WASHINGTON — After a White House meeting last July, President Trump and Jean-Claude Juncker, the European Commission president, stepped into the Rose Garden and proclaimed they had a trade deal or, at the very least, the makings of a future pact.
Eight months later, it is increasingly obvious that the two leaders had nothing close to that level of agreement.
American and European negotiators are at odds over what to include in a prospective trade deal, ratcheting up trans-Atlantic tensions and jeopardizing talks before they even begin. Trump administration officials insist that any deal must address the agricultural trade barriers that the president says put American farmers at a disadvantage, in part because such an agreement would be more likely to win congressional approval. European officials counter that agriculture was never on the table — not last July, and not now.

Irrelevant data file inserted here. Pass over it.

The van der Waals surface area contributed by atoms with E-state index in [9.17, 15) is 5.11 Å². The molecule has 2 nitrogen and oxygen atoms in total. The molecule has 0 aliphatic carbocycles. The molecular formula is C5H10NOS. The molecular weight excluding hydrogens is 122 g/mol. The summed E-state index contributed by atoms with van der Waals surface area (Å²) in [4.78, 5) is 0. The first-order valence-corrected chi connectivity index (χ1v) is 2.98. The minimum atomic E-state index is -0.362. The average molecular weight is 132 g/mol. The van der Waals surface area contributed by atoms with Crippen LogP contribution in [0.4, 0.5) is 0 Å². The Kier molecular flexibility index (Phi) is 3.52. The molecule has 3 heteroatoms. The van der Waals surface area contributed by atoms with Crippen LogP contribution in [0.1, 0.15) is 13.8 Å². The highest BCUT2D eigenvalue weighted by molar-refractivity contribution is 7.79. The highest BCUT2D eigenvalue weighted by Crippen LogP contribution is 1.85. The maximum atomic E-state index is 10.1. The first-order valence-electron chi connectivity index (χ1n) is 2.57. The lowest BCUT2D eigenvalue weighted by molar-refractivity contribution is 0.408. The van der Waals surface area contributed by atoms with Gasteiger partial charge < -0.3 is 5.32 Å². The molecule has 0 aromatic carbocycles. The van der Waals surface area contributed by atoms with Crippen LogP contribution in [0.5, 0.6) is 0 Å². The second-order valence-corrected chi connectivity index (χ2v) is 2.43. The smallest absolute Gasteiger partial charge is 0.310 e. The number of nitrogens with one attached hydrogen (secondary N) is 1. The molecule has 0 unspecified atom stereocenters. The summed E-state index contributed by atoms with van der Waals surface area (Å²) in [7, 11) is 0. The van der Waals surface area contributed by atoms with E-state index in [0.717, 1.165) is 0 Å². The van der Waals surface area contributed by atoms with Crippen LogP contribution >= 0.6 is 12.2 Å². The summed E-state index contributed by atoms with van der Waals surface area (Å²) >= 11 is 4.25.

“It should cover industrial goods, and that’s it,” Cecilia Malmstrom, the European trade commissioner, said in Bucharest, Romania, last month. “We are not talking about agriculture.”
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